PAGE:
CGA: I always knew I wanted to write a series. I’ve long been drawn to series, looking forward to seeing how writers develop their characters’ personalities throughout them. Some of the pluses are that readers become emotionally connected to the main character, and look forward to seeing how she acts and reacts to situations. A drawback is that the writer has to present the main character’s backstory in a way that is fresh and interesting, a feat that can be challenging to do by book six. I wanted my readers to be able to start the series at book five, and have the same information as if it was the first book without repeating the salient facts. It’s kind of a tricky balancing act.

Q: Do you already know the path you will follow when you begin to write a book or story? Do you outline and plan meticulously or do you take a more spontaneous approach?

CGA: I definitely take a more spontaneous approach when writing a book. About the only thing I know is what the subject matter is. It’s an undisciplined way of writing, but it works for me. I don’t outline, nor do I sketch out the story in advance. I know writers who have fifty page outlines; others that start their books at the end and work backward; others that have a board on which they tack on photographs of the characters. I admire—maybe even envy—that kind of organization, but it would not work for me. In my books I normally have what I refer to as an “A” case that I consider to be the most important one; then I have a “B” case, which is of lesser importance.  If I’m really ambitious, I manage to intertwine the two at the end. 

Q: You have three daughters. Do you discuss plot lines with them? Do they contribute ideas to your stories?

CGA: No, I don’t discuss plot lines with my daughters. I sort of tell them what the book is about, and that’s it. I also don’t give the manuscript to anyone to read until I’ve finished—don’t quite know why, though.  I don’t discuss plot lines with anyone. I do, however, read out loud what I’ve written to my best and most favorite audience: my four huge, goofy dogs who find me perfect. I read out loud to them what I’ve written to make sure that I’ve chosen the correct words, and to help with punctuation. If my dogs- Frost, Wanda, Charlotte and Brian- approve what I’ve written, they jump up and slobber all over me. When that happens, I feel as if I’ve won a Pulitzer Prize for Literature.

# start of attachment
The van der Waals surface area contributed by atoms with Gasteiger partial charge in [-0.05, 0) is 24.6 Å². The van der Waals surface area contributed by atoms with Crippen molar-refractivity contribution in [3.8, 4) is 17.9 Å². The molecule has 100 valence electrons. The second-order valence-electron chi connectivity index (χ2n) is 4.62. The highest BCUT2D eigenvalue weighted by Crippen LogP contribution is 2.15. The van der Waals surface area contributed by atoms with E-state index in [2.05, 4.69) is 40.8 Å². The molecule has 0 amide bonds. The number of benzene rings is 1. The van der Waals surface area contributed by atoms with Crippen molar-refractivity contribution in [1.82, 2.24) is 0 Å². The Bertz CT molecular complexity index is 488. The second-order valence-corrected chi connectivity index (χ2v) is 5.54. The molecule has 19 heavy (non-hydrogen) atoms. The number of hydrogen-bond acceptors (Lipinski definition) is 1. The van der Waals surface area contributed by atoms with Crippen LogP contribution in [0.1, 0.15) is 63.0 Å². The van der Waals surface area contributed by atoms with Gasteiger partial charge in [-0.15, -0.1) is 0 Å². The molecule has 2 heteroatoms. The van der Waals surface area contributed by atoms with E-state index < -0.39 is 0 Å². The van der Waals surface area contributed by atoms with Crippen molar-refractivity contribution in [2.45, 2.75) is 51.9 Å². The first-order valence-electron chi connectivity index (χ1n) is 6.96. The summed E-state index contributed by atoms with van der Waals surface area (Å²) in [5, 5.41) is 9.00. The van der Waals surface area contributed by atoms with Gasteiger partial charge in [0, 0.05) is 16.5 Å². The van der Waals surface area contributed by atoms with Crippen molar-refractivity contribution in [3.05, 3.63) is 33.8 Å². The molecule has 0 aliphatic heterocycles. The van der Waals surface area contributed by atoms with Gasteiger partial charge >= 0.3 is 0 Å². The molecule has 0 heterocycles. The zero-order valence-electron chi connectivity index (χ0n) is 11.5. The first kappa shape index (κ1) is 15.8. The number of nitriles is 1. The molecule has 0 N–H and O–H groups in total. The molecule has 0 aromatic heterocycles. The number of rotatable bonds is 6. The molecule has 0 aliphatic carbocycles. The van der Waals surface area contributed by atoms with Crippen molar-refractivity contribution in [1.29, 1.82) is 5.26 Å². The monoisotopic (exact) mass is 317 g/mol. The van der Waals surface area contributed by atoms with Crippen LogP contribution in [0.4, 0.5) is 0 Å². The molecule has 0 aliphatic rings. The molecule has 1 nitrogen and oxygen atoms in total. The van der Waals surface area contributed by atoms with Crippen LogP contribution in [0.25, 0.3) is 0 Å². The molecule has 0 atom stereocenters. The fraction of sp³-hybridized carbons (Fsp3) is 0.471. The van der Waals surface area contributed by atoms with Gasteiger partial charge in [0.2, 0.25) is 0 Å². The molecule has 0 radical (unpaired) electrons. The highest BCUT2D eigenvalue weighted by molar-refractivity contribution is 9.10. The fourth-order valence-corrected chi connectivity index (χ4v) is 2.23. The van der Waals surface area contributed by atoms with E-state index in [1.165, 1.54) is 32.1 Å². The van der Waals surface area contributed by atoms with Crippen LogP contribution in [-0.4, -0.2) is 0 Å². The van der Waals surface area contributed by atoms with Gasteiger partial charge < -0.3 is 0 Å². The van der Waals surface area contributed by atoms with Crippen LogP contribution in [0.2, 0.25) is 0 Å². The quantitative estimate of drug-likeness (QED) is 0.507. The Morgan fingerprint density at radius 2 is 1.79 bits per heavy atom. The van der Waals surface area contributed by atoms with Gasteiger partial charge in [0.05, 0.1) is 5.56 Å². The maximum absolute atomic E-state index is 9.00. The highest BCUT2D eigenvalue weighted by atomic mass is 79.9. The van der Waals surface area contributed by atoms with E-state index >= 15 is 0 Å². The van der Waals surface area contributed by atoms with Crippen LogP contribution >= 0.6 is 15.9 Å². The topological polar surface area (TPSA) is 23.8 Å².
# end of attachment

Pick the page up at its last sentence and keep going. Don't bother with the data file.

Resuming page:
Q: Do you have a book completion tradition? Champagne? Nap?

CGA: I don’t have a book completion tradition because I don’t really ever feel I’ve finished a book. Sure, it goes off to the agent or the editor, but I always feel there is more I could have done. Also, I know there will be edits and comments and the galleys so I will have to keep working on it. I don’t feel a book is truly finished until I’m holding a hard copy in my hands. Then, I open and drink almost an entire bottle of very, very good red wine. 


Carolina Garcia-Aguilera will join authors David Beckwith, John Cunningham, and Heather Graham in a panel discussion moderated by Shirrel Rhoades, titled “Choosing a Point-of-View for Your Story,” during the upcoming Mystery Writers Key West Fest, set for August 14-16 at the Key West Marriott Beachside Hotel. Produced by Key West Writers Bloc and sponsored by the Key West Citizen, the Mystery Writers of America – Florida Chapter, and the Florida Keys Council of the Arts, for a full Fest schedule, online registration, and links to accommodations visit